Okay, maybe hate is a bit too strong a word – more of a mental eyeroll. After having two sweet little girls who love princesses with no prompting from Mom whatsoever, my chosen defense to the superficial aspects of princess mania has become good princess books. This was a bit challenging at first, as the overt “princess books” that I found that outwardly poked fun at the whole princess genre were a bit too pushy and snarky for me. I don’t want to make fun of my girls, and I didn’t find those anti-princess books terribly well written. But over the years though happy library browsing accident, we’ve come across several excellent books that center around princesses who display courage, kindness, intelligence, compassion, and self sacrifice – all those things I want my daughter to admire over great hair and a tiny waist.
Mufaro’s Beautiful Daughters: An African Tale
Mufaro has two daughters – both considered to be the most beautiful around. Although they are both lovely in form and face, the two sisters vary widely in their attitudes. One is hard-working and compassionate, the other is vain and cruel. As they journey to meet the prince, their true natures will become clear to their potential bridegroom. This book has been a wonderful jumping off point into the discussion of, “what makes someone beautiful?”
The Rough-Face Girl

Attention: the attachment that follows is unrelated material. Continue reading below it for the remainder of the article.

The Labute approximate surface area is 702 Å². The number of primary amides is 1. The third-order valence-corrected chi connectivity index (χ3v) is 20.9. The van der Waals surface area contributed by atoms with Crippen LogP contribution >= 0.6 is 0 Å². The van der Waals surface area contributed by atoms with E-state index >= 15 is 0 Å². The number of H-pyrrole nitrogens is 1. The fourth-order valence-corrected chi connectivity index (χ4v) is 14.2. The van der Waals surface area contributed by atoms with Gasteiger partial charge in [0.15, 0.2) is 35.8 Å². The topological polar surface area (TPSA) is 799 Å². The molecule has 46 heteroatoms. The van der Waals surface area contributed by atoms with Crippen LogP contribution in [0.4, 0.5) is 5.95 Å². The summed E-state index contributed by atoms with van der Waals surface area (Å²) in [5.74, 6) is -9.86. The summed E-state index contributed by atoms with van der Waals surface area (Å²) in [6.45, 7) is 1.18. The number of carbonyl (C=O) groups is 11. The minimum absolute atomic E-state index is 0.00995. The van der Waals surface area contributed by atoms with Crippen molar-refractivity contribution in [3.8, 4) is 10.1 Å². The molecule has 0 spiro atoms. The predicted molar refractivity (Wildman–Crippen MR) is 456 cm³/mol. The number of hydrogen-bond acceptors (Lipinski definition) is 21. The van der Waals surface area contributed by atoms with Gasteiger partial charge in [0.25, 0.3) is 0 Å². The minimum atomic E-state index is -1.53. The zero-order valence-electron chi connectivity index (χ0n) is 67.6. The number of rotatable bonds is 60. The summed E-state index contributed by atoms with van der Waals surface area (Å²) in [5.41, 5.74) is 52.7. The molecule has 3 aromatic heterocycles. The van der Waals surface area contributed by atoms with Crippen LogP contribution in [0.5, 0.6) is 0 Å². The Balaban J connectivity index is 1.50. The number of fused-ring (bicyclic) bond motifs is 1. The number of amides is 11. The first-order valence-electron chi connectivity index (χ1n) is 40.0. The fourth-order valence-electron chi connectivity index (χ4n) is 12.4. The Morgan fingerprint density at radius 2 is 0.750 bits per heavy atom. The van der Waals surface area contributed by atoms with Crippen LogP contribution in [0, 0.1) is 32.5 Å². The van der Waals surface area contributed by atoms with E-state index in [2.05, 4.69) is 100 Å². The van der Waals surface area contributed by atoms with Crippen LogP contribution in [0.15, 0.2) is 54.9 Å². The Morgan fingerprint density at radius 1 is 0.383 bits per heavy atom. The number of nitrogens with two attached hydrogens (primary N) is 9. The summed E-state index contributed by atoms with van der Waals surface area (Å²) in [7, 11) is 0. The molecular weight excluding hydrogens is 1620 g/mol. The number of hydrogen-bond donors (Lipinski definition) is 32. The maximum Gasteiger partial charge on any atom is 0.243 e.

Rafe Martin / David Shannon
Based on a Native American folk tale, this beautifully told, haunting story centers around a young girl spurned by her cruel older sisters. She is forced to tend the fire, resulting in disfiguring scars covering her face and body. In her village lives a powerful invisible being, who will only marry the woman who can see him. Its a wonderful story of bravery, determination, and authenticity that ends with cheer-out-loud redemption.
The story of Rodopis, a Greek slave girl in Egypt, is considered the earliest Cinderella story. Its thought to have been originally recorded in the 1st century BCE by the Greek historian Strabo. I think that if you take the fluffy Disney filter away from the the Cinderella story, you are left with a core that emphasizes perseverance through difficult circumstances and true moral fiber winning in the end. This retelling we found through Veritas Press
and used it with our study of Ancient Egypt as corresponding literature and it was a favorite!
Another lovely Cinderella story, this one based in Mexico.
I love how the Cinderella story translates and relates to so many cultures.
Tomie dePaola’s iconic illustrations and excellent storytelling shines as always.
This original story centers around the youngest and least impressive princess of her family who it turns out is the one who bravely and willingly sacrifices to save her people when her kingdom’s need is most dire. The illustrations bring to mind a lovely mythical Persian feel.
Okay, so while this story really centers more on the princes seeking her hand than on the princess, I would include because the princess in question shows wisdom and follows her heart over superficial trappings. Its also one of my four year old son’s favorites, so its got that boy appeal too. 🙂
I know there have to be many more out there –
Any suggestions would be appreciated!